Third International Conference on Spoken Language Processing (ICSLP 94)
This study examines the naturalness threshold of English stressed vowels for Americans and Japanese learners of English. Conversely, the naturalness threshold of Japanese accented vowels for Japanese speakers is compared to that of Japanese for American learners. Perception experiments demonstrated Americans are more sensitive to the shortening of a vowel both in English and Japanese than Japanese. As for the lengthening of a vowel, Japanese learners of English were found to be less tolerant of lengthening in English vowels. Likewise, in Japanese stimuli, the Japanese were less tolerant of lengthening than the Americans when a vowel was followed by a voiced consonant. In Japanese vowels followed by either a voiceless consonant or a flap, the Japanese were conversely more tolerant of lengthening than the Americans. We found certain factors, such as the phonemic vowel length distinction and a voice-conditioned effect, which exerted an influence on these judgments of naturalness.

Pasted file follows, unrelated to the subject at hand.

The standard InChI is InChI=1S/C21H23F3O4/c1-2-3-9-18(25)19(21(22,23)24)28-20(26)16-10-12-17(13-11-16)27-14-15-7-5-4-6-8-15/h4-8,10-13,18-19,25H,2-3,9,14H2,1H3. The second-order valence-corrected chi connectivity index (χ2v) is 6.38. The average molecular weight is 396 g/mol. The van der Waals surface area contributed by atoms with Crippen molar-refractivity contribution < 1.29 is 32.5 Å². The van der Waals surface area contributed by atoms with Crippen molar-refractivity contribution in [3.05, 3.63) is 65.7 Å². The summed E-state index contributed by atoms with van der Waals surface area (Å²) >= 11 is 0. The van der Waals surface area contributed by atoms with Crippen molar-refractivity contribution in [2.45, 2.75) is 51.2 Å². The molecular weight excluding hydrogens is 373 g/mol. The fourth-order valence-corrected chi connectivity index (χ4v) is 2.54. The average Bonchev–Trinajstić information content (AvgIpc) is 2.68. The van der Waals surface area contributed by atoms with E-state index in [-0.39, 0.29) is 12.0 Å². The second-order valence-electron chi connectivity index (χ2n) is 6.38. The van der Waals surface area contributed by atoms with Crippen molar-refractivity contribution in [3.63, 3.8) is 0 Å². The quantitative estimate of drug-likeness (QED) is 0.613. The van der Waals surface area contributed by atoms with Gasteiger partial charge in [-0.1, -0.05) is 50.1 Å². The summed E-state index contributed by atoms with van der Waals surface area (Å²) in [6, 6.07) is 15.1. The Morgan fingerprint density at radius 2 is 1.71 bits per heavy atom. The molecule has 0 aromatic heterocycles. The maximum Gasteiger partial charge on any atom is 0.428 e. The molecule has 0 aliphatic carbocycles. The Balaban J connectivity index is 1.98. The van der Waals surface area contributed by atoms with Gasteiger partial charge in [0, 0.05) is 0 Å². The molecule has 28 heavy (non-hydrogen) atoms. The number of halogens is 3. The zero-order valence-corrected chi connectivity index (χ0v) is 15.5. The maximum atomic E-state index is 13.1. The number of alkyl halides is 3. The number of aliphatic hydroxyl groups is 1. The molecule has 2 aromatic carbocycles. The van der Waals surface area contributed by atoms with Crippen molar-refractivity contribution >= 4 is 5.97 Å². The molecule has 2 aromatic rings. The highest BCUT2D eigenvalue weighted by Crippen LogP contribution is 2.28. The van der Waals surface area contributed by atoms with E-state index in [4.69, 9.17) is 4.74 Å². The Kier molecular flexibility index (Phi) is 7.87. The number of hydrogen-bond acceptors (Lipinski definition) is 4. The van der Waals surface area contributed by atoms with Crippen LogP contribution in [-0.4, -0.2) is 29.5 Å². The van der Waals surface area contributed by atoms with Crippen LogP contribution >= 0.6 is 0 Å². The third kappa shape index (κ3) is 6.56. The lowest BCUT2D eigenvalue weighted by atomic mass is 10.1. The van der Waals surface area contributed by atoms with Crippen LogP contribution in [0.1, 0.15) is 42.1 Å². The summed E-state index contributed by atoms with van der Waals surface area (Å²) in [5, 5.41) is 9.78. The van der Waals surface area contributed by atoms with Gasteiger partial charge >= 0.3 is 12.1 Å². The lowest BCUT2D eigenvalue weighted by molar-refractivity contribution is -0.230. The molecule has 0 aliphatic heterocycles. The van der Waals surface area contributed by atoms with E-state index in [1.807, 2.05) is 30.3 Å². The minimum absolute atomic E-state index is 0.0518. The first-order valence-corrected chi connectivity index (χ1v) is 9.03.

Bibliographic reference. Mochizuki-Sudo, Michiko / Kiritani, Shigeru (1994): "Naturalness judgments for stressed vowel duration in second language acquisition", In ICSLP-1994, 1719-1722.